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Insurgents in Somalia Attack Presidential Compound


Somalia's government said it has repulsed a military attack by foreign-backed insurgents trying to overrun the presidential compound in Mogadishu and oust President Sheikh Sharif Sheikh Ahmed. News agencies report at least 110 people, mostly civilians, have been killed in three days of fighting. The African Union has secured pledges of two additional troop battalions to re-inforce its Somalia peacekeeping mission.

Somalia Defense Minister Mohamed Abdi Gandhi said security forces beat back an attempted coup by a combined force of domestic and foreign fighters in a series of battles during the past few days in the streets of Mogadishu.

Gandhi briefed a closed-door meeting of the Somalia consultative group at African Union headquarters.

Reports from Mogadishu indicate sporadic fighting was continuing.

Forces allied with the insurgent group al-Shabab control much of Mogadishu. The government controls a few square kilometers of the city, aided by a force of about 4,000 troops from the AU peacekeeping mission AMISOM.

AU Peace and Security Commissioner Ramtane Lamamra said the attacking force, backed by nearby Eritrea, came from outside the city and was trying to capture Villa Somalia, the presidential palace.

"The attack was defeated, the Shabab and Hezb-i-Islami did not succeed in getting near the Villa Somalia or getting near the positions of AMISOM," he said.

Lamamra also said Sierra Leone and Burundi have each agreed to send an additional battalion to bolster AMISOM. The mission is at just over half its authorized strength of 8,000, and the two new battalions will bring it up to about 6,000. Lamamra refused to say when the troops would arrive.

"This is an information we are not going to share with the Shabab, through the media," he said.

Lamamra and others attending the meeting expressed frustration at what they called false and misleading media reports coming from Mogadishu, many suggesting a deepening spiral of violence, the impending fall of Sheikh Sharif 's fragile government and the rise of hardline Islamic rule.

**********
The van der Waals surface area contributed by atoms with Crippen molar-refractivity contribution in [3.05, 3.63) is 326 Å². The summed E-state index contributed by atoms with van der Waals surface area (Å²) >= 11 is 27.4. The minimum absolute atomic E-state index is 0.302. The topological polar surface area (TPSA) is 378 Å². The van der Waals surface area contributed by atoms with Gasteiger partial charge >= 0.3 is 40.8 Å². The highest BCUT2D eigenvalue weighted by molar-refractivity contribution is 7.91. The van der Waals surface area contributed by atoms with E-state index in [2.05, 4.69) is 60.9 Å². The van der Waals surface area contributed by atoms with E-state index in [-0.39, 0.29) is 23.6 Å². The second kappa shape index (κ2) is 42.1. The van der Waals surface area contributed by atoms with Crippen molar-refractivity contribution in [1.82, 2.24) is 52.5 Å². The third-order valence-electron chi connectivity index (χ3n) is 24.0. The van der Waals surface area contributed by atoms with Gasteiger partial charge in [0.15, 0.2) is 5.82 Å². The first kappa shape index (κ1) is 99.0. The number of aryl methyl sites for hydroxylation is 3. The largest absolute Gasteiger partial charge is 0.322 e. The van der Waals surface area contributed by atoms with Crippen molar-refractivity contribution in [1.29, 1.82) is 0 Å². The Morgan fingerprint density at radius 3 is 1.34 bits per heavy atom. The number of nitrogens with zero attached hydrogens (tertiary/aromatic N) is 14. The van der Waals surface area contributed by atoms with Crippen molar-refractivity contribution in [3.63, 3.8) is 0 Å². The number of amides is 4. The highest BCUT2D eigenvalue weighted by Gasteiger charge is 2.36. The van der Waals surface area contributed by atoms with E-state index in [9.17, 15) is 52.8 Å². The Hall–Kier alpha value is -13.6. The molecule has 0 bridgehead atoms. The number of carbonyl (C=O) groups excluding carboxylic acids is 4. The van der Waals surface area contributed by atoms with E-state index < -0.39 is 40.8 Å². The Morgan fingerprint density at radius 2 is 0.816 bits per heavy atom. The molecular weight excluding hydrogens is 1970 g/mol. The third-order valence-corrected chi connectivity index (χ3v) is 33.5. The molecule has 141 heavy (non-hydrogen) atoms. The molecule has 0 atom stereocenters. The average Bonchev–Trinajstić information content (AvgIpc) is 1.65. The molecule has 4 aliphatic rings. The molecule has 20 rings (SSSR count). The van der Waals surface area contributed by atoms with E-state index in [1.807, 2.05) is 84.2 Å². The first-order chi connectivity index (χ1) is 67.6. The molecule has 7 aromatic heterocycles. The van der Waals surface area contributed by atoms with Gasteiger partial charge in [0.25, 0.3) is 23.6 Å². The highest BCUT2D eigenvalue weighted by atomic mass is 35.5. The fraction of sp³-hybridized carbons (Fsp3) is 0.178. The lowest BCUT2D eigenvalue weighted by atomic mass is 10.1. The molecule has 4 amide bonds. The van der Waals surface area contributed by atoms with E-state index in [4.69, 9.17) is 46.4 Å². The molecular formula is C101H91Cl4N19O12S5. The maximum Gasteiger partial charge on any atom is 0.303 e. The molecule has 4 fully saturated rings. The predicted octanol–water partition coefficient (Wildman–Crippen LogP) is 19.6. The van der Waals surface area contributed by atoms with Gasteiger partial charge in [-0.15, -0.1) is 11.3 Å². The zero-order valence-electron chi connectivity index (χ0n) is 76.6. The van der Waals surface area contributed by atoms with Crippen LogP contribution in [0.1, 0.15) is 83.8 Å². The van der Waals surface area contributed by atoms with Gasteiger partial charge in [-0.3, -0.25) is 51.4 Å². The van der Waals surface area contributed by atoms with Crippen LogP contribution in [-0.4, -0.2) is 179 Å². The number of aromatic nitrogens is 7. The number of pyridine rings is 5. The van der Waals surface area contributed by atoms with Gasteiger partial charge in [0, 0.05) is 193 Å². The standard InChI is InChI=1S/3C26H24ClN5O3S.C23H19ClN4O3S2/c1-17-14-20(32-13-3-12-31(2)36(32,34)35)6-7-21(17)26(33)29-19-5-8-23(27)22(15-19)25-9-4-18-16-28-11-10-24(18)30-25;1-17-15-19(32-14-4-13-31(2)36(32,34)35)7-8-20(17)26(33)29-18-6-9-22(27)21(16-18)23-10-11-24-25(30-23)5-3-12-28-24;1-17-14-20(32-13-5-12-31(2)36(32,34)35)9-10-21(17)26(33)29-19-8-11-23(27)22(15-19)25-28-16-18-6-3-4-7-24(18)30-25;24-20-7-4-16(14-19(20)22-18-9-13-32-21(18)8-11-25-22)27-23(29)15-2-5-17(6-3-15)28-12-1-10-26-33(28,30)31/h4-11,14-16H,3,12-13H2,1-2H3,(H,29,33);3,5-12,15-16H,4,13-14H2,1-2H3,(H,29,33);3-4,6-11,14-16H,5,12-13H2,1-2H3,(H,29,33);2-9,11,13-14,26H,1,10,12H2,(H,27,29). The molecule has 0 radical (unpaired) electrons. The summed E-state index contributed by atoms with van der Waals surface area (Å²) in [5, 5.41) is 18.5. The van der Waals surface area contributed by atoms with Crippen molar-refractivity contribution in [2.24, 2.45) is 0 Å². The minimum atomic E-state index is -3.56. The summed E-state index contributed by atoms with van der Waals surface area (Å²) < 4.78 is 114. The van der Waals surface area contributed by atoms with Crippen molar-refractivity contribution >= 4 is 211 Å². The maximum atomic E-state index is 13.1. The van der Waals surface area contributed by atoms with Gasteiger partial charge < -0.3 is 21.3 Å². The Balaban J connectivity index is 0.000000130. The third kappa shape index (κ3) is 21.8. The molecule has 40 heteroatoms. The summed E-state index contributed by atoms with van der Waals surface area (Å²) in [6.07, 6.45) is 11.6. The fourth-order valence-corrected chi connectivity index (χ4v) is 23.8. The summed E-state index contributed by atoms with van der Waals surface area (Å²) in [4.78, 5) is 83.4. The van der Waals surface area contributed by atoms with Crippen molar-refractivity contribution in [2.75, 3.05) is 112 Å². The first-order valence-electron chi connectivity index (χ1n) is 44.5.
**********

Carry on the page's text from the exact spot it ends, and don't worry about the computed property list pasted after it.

U.N. special envoy Ahmedou Ould Abdallah scoffed at the widely-held belief the conflict is motivated by religious or political differences. To reporters, he said the insurgents are mostly clan factions trying to protect criminal business interests built up during the nearly two decades Somalia has been without effective government.

"We should not be taken hostage by all this is Islamist or non-Islamist. There is also a clear agenda of criminal economic activities. How many private airports do we have in Somalia?" He asked. "How many private ports? We see only a political crisis. To perpetuate the idea that it is a civil conflict for political or religious reasons is very easy. After 20 years people are seeing how many illegal clandestine imports, clandestine exports, money laundering and piracy has been very helpful in drawing attention to the money side of this crisis," he said.

Somalia will be among the top issues on the agenda Saturday when the U.N. Security Council convenes a joint meeting in Addis Ababa with the AU Peace and Security Council.

The international donor community pledged $213 million to help stabilize Somalia at a conference in Brussels last month. But the latest fighting has prompted another mass exodus of refugees from Mogadishu, and raised doubts among donors about whether the Horn of Africa nation can recover after so many years of anarchy.

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